New York Master’s in Public Health: What can you do with that MPH in NYS?
In recent years, New York has created several initiatives aimed at improving health delivery systems and transforming health at the population level. There is a lot going on, and the state needs many professionals onboard.
Health initiatives involve many people, including those who don’t count public health among their job duties. However, public health professionals have key roles coordinating between organizations and assuring that their own organization – which may be an agency, health system, or corporation — does its part.
Public health professionals have specialized roles such as policy analyst, health researcher, health educator, program or grant administrator, and epidemiologist.
Select a New York Public Health Topic:
- Public Health in New York
- Public Health Careers in NYS
- Public Health Education in New York State
- Additional Information: Contacts for State and Local Agencies, Education Options & Other Helpful Resources
Public Health in New York
The New York State Department of Health is the primary agency responsible for promoting and protecting health. Many duties are carried out under the banner of the Department of Health, from delivering emergency medical services to preventing lead exposure to providing resources for individuals who have, or are at risk from, diabetes.
The New York Department of Health was accredited by the Public Health Accreditation Board (PHAB) after an extensive assessment process.
Recent state health initiatives include the New York Prevention Agenda 2013 to 2018, the New York State Health Innovation Plan (SHIP), and the Population Health Improvement Plan.
The New York Prevention Agenda 2013 to 2018 addresses the following:
- Preventing chronic disease
- Preventing infectious disease
- Promoting a safe healthy environment
- Promoting healthy women, infants, and children
- Preventing substance abuse and promoting mental health
Each of these consists of several focus areas – and a wealth of recommendations.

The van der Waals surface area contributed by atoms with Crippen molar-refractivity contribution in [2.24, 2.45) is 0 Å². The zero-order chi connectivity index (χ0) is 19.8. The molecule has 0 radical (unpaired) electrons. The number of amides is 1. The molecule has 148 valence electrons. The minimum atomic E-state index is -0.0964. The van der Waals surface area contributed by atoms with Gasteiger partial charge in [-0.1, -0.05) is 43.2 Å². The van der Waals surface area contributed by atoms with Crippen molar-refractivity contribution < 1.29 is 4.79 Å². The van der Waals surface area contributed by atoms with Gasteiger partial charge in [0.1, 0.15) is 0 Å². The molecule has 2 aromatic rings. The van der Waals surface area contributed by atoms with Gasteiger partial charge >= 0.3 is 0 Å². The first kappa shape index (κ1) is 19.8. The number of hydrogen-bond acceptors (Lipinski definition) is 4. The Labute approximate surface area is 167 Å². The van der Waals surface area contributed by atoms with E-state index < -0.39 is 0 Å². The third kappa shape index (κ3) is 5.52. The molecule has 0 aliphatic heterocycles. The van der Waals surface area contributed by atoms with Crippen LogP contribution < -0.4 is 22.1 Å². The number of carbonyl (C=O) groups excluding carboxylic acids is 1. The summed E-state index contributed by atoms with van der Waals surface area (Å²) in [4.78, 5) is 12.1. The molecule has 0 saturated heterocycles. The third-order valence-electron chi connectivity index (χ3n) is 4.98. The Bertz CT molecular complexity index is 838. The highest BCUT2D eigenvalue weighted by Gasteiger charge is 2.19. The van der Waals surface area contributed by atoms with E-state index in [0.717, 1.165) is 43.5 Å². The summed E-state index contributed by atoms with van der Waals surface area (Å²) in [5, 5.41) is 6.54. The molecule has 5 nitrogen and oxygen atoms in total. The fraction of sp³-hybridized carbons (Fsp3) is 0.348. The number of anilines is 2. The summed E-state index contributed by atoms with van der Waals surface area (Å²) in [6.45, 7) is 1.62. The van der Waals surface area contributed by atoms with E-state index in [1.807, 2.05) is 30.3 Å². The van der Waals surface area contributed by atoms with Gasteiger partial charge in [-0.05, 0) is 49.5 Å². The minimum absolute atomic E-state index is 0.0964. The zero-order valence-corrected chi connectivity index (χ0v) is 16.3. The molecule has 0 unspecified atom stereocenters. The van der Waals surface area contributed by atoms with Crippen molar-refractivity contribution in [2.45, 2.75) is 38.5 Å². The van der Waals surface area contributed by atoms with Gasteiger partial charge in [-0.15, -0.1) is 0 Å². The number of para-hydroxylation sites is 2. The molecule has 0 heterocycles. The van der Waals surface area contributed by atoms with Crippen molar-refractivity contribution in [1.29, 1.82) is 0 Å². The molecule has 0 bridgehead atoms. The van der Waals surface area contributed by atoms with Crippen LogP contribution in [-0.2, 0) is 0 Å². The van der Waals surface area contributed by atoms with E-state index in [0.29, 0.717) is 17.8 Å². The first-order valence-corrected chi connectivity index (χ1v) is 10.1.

The state made revisions to the evidence-based practice recommendations in 2015. The document includes recommended interventions, process measures, and resources.
Among the mental health goals is reducing and addressing childhood adverse events. The Plan provides many research-based intervention recommendations for local implementation, among them the following:
- Developing capacity to provide respite care for individuals who are caring for children with mental illness
- Supporting “warm and firm” parent training programs
- Advocating for paid leave time for new parents
- Incorporating mental health screening in Child Protective Services investigations
- Supporting wellness-focused “gatekeeper training” for those who work with youth
- Utilizing DSRIP Program and Performing Provider Systems to provide better coordination between mental health providers and other providers
- Implementing later school start times for adolescents
Professionals who are involved in public health at the local level can click on their county for resources (http://www.health.ny.gov/prevention/prevention_agenda/2013-2017/implementation/chip_csp/index.htm).
The Population Health Improvement Plan harnesses the power of local organizations in supporting the Prevention Agenda 2013-2018 and the State Health Innovation Plan. The state is divided into 11 regions, each of which has a lead organization. Lead organizations have a range of responsibilities, including convening stakeholders, providing a forum to share best practices, and collecting, analyzing, and reporting data.